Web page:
As for military approaches, in 1994, when the North Korean nuclear program was in its infancy, the Clinton administration considered a military strike, but backed off, in part because of Pentagon estimates that as many as a million South Koreans could die if the North Koreans retaliated. Casualties today would likely be higher because the population of Seoul’s northern suburbs has grown, putting even more residents within range of North Korean artillery. And, of course, the North now has several nuclear weapons.

Trump is hoping for help from China, and has executed a remarkable 180-degree turn in his rhetoric about that country, praising Chinese leader Xi Jinping. In the meantime, the U.S. sent Vice President Mike Pence to Seoul where he met with officials and repeated that the Trump administration is ending the Obama-era policy of “strategic patience” toward the North’s nuclear ambitions.


Special elections to Congress often take on outsized importance — in part because they come along when political strategists and political reporters have nothing else to focus on.

This week’s election in a suburban district outside Atlanta fit that pattern. In the end, as Cathy Decker reported, the main Democratic candidate, Jon Ossoff, fell just short of the majority he needed to win the seat outright in a primary open to candidates from both parties. Now, voters in Georgia’s 6th Congressional District can look forward to nine weeks of a runoff campaign between Ossoff and Karen Handel, the Republican who came in second.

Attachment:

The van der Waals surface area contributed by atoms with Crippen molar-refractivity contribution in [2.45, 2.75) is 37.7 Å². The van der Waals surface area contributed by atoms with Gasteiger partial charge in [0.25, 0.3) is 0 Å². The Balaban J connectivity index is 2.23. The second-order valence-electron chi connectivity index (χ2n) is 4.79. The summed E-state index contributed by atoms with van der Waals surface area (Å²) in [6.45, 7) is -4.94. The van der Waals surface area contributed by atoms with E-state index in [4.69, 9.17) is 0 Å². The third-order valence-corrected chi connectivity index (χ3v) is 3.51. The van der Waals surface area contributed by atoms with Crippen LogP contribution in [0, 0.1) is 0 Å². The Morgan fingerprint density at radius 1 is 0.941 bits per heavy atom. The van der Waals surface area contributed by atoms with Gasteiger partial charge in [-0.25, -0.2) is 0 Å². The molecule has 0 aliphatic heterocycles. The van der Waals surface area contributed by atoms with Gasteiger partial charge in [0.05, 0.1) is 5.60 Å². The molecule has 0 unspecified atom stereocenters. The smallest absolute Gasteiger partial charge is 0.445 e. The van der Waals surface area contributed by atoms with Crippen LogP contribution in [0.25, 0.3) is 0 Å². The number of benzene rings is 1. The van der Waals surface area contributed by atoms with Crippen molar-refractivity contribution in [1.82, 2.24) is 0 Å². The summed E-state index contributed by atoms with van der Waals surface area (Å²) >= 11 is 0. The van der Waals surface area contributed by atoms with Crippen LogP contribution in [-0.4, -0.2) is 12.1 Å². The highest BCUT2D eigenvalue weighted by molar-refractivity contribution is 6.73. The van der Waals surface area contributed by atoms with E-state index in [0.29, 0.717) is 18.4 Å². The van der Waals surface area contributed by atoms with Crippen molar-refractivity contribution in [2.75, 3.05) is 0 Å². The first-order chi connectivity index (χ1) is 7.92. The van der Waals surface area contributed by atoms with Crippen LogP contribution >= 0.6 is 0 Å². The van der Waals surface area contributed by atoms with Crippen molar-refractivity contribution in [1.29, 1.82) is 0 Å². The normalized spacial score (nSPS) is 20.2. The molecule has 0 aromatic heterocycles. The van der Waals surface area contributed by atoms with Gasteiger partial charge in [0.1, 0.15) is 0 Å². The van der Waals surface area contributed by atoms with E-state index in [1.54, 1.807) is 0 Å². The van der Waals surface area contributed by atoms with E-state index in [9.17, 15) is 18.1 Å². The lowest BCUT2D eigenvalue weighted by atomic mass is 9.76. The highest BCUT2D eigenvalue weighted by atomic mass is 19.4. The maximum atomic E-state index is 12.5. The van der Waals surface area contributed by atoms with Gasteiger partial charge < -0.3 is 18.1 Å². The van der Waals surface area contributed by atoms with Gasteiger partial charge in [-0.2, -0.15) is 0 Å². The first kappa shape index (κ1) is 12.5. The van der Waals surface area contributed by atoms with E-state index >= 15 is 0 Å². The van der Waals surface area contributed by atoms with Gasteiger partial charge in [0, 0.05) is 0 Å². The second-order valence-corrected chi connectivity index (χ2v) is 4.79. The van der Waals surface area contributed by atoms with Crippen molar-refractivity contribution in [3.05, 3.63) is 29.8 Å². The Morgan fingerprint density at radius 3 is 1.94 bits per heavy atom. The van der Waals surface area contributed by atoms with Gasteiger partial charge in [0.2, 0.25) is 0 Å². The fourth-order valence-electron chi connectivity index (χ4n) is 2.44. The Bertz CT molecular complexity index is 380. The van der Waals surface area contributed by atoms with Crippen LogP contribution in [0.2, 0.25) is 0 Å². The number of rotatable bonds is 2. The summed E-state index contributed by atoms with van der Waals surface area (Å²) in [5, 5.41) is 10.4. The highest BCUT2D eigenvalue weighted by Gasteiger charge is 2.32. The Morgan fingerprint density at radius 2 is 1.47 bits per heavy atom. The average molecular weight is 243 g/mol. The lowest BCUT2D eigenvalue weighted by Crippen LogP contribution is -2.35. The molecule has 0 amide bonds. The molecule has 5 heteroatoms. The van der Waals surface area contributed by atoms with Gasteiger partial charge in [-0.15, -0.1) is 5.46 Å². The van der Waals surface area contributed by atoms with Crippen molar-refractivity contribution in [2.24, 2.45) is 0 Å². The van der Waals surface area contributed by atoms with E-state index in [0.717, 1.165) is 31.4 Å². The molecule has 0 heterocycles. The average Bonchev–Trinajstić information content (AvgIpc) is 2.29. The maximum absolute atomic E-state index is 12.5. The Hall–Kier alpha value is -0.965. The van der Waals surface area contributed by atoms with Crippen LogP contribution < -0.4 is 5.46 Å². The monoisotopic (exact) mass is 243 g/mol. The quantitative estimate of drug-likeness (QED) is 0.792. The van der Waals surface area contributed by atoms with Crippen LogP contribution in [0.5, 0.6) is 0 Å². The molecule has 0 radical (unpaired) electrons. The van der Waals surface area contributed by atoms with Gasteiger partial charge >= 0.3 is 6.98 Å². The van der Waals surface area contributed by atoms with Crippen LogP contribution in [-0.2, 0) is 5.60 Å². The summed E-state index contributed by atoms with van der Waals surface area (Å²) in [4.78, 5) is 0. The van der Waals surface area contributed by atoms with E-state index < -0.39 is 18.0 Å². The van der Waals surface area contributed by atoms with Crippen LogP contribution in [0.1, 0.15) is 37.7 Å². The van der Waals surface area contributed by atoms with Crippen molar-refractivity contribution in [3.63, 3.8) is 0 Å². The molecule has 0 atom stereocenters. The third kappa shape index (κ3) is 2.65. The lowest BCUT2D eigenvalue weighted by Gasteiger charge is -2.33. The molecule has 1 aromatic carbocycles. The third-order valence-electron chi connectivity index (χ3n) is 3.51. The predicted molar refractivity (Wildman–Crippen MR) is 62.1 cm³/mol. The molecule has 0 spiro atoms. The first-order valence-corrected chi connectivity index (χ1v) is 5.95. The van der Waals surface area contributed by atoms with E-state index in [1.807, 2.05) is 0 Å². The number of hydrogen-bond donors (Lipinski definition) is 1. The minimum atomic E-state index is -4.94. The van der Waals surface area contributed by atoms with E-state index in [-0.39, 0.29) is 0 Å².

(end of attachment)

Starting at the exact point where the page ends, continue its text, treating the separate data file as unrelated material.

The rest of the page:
Both sides spun the results as a victory: Democrats noted that in Georgia, as in an earlier special election in Kansas, their candidate did far better than is typical in a district that leans heavily to the GOP. Republicans noted that the Democrats still didn’t win, and, although Handel got fewer than half as many votes as Ossoff, the several Republican candidates together outpolled him.

As Decker wrote in an analysis of the race, the results underscored that the Republicans face a Trump problem: He has mobilized and energized Democrats in ways not seen for decades. But, she said, the results also pointed to challenges that Democrats face — how to harness that fervor in ways that won’t scare off less partisan, and often more conservative, swing voters.

The evidence that Republicans see the risks ahead, especially in the well-educated, suburban precincts where Trump has fared poorly, can be seen in the behavior of the party’s incumbents.